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The Gift That Keeps Giving November 22, 2009

Posted by monty in education.
Tags: , ,

If there’s one thing I learned from this weekend’s debacle (and you can read about it here, if you’re so inclined), it’s that hitching yourself to a research topic is just as much a leap of faith as embarking on a novel-writing project or deciding to audition for a play or any number of other creative acts.  I know it’s not conventional to think of research as an act of creativity, but I think it is, especially when you’re working in a largely untraveled area.  To take up a research interest is to make a commitment, and when it doesn’t come to fruition – despite your best efforts – it’s every bit as disillusioning and disappointing as getting that rejection letter from a publishing house or not seeing your name on the cast list for that play.

For the last three years I’ve practically lived and breathed California’s educational content standards at the high school level.  I know these suckers inside and out.  I’ve examined them, analyzed them, unpacked them; looked at how they’re assessed by state tests; spent hours interviewing teachers about them, and more hours transcribing those interviews; compared them to the standards of another state, which meant immersing myself in those standards for a couple months; read dozens of books and articles about the development of standards at the state and national level; and then, at the end of it all, wrote a 350-page dissertation that I was led to believe was ground-breaking work.

Turns out that either it isn’t, or it is, and nobody cares.

That’s the biggest kick in the teeth about the weekend, really.  Yes, there were other disappointments, but there’s nothing quite like pouring your life into something and having it roundly dismissed.  And what’s worse, it’s something in which I strongly believe.  State departments of education around the country are doing their damnedest to reduce public education to its lowest common denominator, to dumb it down so that it can be easily assessed and quantified by multiple-choice tests.  One of the primary ways it does this is through curricular standards documents that represent jargon-filled, but ultimately meaningless, statements of instructional purpose, often written by people with minimal (or no) classroom experience.  And yet these statements dictate what gets taught, regardless of how nonsensical they might actually be.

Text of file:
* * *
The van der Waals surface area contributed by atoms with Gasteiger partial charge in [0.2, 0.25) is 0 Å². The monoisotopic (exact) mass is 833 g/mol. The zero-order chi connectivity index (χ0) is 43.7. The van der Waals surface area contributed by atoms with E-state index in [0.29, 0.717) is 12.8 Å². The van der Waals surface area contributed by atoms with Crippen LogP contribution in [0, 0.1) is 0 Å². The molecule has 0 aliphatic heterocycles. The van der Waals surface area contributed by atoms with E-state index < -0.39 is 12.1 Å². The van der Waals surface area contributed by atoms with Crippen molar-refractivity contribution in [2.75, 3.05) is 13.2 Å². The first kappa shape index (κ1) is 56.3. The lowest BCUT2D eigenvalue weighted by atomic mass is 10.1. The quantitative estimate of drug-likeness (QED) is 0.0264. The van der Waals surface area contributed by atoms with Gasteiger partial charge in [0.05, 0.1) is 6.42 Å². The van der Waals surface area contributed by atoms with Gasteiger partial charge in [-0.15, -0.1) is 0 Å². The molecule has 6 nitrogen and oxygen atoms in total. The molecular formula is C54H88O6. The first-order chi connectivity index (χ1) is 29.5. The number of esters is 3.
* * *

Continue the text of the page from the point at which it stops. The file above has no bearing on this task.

My presentation this weekend was going to unveil a good chunk of this analysis, as well as some important data from my teacher interviews – data which reveals exactly what a group of teachers (the people most beholden to the standards) thinks of them.  I spent time developing research I believed in, and more time preparing a presentation that represented this research in what I hoped to be an engaging, provocative way.

And no one showed up.

It kinda hurts.

The big implication for me and my chosen career path (chosen for the moment, that is; we’ll see if it sticks), is that I don’t have the faith in my research, my writing, or myself to soldier on in the face of indifference.  I’d love to think I could be one of those guys who just hunkers down, puts on his blinders, and ignores the world outside in favor of something about which he’s passionate.

But I’m not one of those guys.  I don’t believe in a lot of things, and I put myself at the top of the list.

And I’m not sure what that means for my future in this profession.


Current listening:

Animal Collective – Fall Be Kind EP (2009)

Current reading:

Stephen King – Everything’s Eventual (2002)



1. Katie Reed - November 22, 2009

Let’s race each other across the globe in hot air balloons. Loser buys the winner ice cream.

Unless, of course, you’re what the French call “le poulet.”

2. thoreauly77 - November 22, 2009

people have a tendency to eventually catch up; just be patient.

3. Fred M - November 22, 2009

I won’t pretend to know much about your profession, but I do know that the overall education system in this country is in trouble. Math and Science, Math and Science, Math and Science….not good.

Because some idiots can’t be bothered to attend your presentation doesn’t make them right and you wrong. People who are comfortable being mediocre and going with the flow, they’re the last ones who want to think about anything.

I’d like to read your dissertation. Does it have stats? Interviews? I can follow along.

Come to Chicago. We’ll shoot the shit. Or I’ll scounge up some vacation time in the spring and come to Atlanta.

4. laura - November 24, 2009

I’d be seriously hurt if that happened to me. Bully to you for soldiering on…
My (cynical) assessment (without reading your paper) is that your research needs a corporate goon with lobbyists (even at the local & state level) to get noticed or to form any sort of trend.
That said….I have a friend here in WI that is fairly high in the public school system, he might be interested in your paper 🙂

rcm - November 24, 2009

Thanks, Laura. As is usually the case, I take it extremely (and unreasonably) personally for a couple days and then completely get over it. Life goes on.

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